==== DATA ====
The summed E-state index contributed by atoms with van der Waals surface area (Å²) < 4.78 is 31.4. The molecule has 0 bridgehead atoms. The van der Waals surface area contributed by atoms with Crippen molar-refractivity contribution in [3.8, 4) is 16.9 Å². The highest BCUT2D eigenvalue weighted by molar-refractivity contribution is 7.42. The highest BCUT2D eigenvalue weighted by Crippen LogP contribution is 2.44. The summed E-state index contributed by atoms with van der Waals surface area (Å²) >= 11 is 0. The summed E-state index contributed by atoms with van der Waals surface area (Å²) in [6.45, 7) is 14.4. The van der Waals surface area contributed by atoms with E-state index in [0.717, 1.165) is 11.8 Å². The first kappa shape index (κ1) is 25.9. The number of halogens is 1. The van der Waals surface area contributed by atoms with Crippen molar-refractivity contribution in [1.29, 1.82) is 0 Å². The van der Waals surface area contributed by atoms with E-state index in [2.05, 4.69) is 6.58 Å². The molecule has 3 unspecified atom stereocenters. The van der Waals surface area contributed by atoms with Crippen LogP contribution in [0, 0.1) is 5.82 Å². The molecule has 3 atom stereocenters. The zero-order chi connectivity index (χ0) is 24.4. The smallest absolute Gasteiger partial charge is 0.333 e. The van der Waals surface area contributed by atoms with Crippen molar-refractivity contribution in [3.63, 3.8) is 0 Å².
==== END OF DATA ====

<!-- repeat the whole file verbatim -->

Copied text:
The summed E-state index contributed by atoms with van der Waals surface area (Å²) < 4.78 is 31.4. The molecule has 0 bridgehead atoms. The van der Waals surface area contributed by atoms with Crippen molar-refractivity contribution in [3.8, 4) is 16.9 Å². The highest BCUT2D eigenvalue weighted by molar-refractivity contribution is 7.42. The highest BCUT2D eigenvalue weighted by Crippen LogP contribution is 2.44. The summed E-state index contributed by atoms with van der Waals surface area (Å²) >= 11 is 0. The summed E-state index contributed by atoms with van der Waals surface area (Å²) in [6.45, 7) is 14.4. The van der Waals surface area contributed by atoms with E-state index in [0.717, 1.165) is 11.8 Å². The first kappa shape index (κ1) is 25.9. The number of halogens is 1. The van der Waals surface area contributed by atoms with Crippen molar-refractivity contribution in [1.29, 1.82) is 0 Å². The van der Waals surface area contributed by atoms with E-state index in [2.05, 4.69) is 6.58 Å². The molecule has 3 unspecified atom stereocenters. The van der Waals surface area contributed by atoms with Crippen LogP contribution in [0, 0.1) is 5.82 Å². The molecule has 3 atom stereocenters. The zero-order chi connectivity index (χ0) is 24.4. The smallest absolute Gasteiger partial charge is 0.333 e. The van der Waals surface area contributed by atoms with Crippen molar-refractivity contribution in [3.63, 3.8) is 0 Å².